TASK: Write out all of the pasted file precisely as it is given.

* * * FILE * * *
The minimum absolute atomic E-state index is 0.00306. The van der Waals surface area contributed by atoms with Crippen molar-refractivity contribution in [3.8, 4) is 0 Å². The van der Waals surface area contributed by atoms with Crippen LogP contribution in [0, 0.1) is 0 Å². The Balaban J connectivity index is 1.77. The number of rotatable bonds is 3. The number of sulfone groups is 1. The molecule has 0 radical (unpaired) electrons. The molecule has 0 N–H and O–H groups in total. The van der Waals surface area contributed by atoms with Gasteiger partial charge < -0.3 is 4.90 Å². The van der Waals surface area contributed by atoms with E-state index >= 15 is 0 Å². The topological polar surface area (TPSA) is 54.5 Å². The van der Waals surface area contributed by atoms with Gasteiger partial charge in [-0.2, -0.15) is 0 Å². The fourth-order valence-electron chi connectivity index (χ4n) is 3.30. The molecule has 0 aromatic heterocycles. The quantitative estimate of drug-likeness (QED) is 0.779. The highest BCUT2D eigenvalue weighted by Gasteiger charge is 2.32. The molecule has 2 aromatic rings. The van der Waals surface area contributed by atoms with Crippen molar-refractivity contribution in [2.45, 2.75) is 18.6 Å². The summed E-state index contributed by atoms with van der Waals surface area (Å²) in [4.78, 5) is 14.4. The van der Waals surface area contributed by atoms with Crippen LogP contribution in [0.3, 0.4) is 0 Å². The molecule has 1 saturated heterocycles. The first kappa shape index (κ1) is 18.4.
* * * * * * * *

The minimum absolute atomic E-state index is 0.00306. The van der Waals surface area contributed by atoms with Crippen molar-refractivity contribution in [3.8, 4) is 0 Å². The van der Waals surface area contributed by atoms with Crippen LogP contribution in [0, 0.1) is 0 Å². The Balaban J connectivity index is 1.77. The number of rotatable bonds is 3. The number of sulfone groups is 1. The molecule has 0 radical (unpaired) electrons. The molecule has 0 N–H and O–H groups in total. The van der Waals surface area contributed by atoms with Gasteiger partial charge < -0.3 is 4.90 Å². The van der Waals surface area contributed by atoms with E-state index >= 15 is 0 Å². The topological polar surface area (TPSA) is 54.5 Å². The van der Waals surface area contributed by atoms with Gasteiger partial charge in [-0.2, -0.15) is 0 Å². The fourth-order valence-electron chi connectivity index (χ4n) is 3.30. The molecule has 0 aromatic heterocycles. The quantitative estimate of drug-likeness (QED) is 0.779. The highest BCUT2D eigenvalue weighted by Gasteiger charge is 2.32. The molecule has 2 aromatic rings. The van der Waals surface area contributed by atoms with Crippen molar-refractivity contribution in [2.45, 2.75) is 18.6 Å². The summed E-state index contributed by atoms with van der Waals surface area (Å²) in [4.78, 5) is 14.4. The van der Waals surface area contributed by atoms with Crippen LogP contribution in [0.3, 0.4) is 0 Å². The molecule has 1 saturated heterocycles. The first kappa shape index (κ1) is 18.4.